Crime, panic and handguns in Baton Rouge
According to a NY Times article today, residents of Baton Rouge are starting to feel the real crunch of evacuees, and starting to react to some of the ... ahem, 'differences' between New Orleans residents and surburban Baton Rouge residents. In short: they've convinced themselves that crime sprees are now on their doorsteps.
"These people will not assimilate here," Mr. Searle said. "They put up with the crime in New Orleans, and now it's staring them in the face, but up here that's not going to be tolerated. People are going to handle it individually if they have to. This is the South. We will take care of it."Another suburban resident says:
And so while she wishes all the evacuees well, she said she feared an influx of people from the housing projects of New Orleans, places, she has heard, where people walk around in T-shirts that read, "Kill the cops."The real situation?
"Or so the story has it," she said. "Those aren't neighborhoods I go to."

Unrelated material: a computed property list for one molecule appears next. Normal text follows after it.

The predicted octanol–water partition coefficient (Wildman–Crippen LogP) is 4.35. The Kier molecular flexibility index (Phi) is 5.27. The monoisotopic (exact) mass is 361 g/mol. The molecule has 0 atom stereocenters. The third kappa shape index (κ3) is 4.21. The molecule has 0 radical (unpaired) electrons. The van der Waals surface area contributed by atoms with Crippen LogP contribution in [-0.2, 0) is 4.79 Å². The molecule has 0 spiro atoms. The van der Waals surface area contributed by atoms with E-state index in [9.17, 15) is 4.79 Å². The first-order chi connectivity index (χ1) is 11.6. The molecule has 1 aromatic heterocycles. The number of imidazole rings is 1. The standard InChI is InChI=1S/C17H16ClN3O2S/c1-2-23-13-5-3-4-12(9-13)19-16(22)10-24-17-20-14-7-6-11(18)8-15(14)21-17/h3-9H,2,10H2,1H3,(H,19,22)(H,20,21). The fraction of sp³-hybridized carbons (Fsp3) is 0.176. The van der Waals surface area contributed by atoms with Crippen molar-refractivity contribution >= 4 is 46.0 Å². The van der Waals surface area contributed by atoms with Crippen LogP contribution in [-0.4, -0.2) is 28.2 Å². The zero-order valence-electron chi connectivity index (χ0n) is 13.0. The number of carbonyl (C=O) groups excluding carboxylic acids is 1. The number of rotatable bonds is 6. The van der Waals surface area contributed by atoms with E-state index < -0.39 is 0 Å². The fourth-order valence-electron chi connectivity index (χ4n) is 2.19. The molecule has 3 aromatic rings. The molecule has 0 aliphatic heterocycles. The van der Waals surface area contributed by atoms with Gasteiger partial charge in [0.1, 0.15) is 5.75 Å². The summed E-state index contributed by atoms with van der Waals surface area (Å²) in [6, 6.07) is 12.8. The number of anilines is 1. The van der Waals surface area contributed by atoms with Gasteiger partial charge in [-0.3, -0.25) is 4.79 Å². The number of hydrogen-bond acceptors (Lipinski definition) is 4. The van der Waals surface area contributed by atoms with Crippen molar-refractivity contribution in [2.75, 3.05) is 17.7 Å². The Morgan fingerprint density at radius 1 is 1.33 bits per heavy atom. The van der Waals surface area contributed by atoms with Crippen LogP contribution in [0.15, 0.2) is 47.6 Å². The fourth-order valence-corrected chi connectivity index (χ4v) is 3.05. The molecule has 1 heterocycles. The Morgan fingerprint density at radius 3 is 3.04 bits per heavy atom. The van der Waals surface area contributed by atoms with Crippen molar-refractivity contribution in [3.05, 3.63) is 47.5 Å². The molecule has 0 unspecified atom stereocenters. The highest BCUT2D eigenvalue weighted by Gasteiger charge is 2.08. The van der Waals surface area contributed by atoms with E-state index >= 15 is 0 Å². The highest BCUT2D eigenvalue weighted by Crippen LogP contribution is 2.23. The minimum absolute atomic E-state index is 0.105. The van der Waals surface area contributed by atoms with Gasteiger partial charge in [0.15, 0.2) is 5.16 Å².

Many relief workers and volunteers say the worries over crime reflect more wholesale stereotyping of people fleeing a catastrophe than anything based in fact, but safety is a major issue. At the height of the post-storm panic last week, people waited in line for three and a half hours at Jim's Firearms, a giant gun and sporting goods store. Many were people from New Orleans with their own safety issues. But many were local residents jumpy about the newcomers from New Orleans and stocking up on Glock and Smith & Wesson handguns.
Right, because fear, intolerance and handguns all mixed up is exactly what's going to make the situation there better.